Toddler Bedtime Routine Tips

Bedtime – adults look forward to it, and toddlers like to avoid it! Is it possible to make bedtime a pleasant experience for your toddler? Well, there are things you can do that may make it easier. Here are some tips and ideas.

Routine Is Key

If you’re looking for a doable bedtime routine, you’re already on the right track. Toddlers tend to respond really well to routines. While it’s impossible to arrange every day the exact same way, aiming for the same bedtime and routine can go a long way in making things calmer. Here are some suggestions for a bedtime routine with a 7:30pm bedtime goal:

* After dinner, around 6:00, let your toddler take a bath with some fun toys.

* Around 6:20, help your toddler dry off and get into his pajamas. Then start preparing a snack.

* At 6:45 or so, have a healthy bedtime snack. Some toddlers have trouble sleeping because they are hungry. Try to choose low-sugar, high-protein foods like turkey, cheese, plain yogurt, and whole grain crackers or bread. If your toddler wasn’t too hungry at dinner, now is a good time to offer leftovers.

* Brush teeth a bit after 7pm.

* Choose a favorite story and read only after your toddler is tucked into bed to listen.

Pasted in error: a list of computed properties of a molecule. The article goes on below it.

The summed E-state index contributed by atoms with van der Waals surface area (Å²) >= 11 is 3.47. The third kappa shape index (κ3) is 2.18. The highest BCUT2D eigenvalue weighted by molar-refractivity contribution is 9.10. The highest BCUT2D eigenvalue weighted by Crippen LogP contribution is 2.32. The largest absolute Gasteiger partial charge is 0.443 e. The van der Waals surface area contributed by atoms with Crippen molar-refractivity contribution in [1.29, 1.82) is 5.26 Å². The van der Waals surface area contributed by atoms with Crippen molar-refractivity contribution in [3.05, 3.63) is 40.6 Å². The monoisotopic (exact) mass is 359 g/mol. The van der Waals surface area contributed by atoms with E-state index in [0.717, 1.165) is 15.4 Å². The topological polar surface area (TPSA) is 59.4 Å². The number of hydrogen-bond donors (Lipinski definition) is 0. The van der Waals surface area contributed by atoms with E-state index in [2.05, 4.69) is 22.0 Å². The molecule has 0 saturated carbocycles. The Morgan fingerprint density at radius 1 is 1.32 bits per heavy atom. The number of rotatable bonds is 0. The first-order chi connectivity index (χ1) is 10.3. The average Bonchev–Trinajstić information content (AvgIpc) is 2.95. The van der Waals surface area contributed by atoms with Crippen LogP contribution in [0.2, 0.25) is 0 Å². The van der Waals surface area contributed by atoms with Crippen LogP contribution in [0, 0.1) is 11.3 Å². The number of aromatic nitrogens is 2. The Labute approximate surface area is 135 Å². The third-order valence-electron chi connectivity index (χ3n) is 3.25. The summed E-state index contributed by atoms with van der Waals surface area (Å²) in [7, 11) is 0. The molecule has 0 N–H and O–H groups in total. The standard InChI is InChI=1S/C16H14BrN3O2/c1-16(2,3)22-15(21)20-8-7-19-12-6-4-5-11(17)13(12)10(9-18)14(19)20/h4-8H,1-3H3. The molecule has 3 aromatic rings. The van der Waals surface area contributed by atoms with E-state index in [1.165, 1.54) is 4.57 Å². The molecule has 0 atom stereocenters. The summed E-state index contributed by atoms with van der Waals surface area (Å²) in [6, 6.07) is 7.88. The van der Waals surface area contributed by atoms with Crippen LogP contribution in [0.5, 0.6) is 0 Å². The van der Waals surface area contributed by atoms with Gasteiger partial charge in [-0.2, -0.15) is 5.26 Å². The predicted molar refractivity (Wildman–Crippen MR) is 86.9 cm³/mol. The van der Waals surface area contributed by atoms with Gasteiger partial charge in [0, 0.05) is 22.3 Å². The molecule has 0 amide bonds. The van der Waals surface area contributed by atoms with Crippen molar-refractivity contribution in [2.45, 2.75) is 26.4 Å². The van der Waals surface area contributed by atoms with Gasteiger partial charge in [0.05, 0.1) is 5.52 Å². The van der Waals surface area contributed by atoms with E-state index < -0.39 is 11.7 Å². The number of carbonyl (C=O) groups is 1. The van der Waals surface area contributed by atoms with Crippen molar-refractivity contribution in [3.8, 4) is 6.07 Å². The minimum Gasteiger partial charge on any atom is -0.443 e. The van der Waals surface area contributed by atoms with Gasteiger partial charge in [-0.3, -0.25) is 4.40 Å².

This is just one example of a routine that might work. Adjust the times and activities accordingly.

The Right Motivation

Some experts and authors advise offering rewards and incentives for staying in bed. You can give your toddler play money or “tickets” at bedtime, and let her know that getting up will cost her a certain amount of play money or number of tickets. Keep it simple, though.

If she has all her play money in the morning, she can “cash it in” for a small prize. Again, keep it simple. The prize might be a sticker or a colored pencil. Or, depending on your toddler’s comprehension level, she could cash in her play money or tickets for extra play time or DVD viewing.

Clear Boundaries

While it’s probably not a good idea to be rigid, having clear boundaries helps keep things peaceful. Be clear about the limits – “We only read one story,” or “No trips to the bathroom once lights are out.” This helps prevent your toddler from asking for that “one more” story or drink of water. Of course, make sure your toddler has a drink before bed (or put a toddler-safe cup of water by his bed) and make sure he uses the bathroom before bed.

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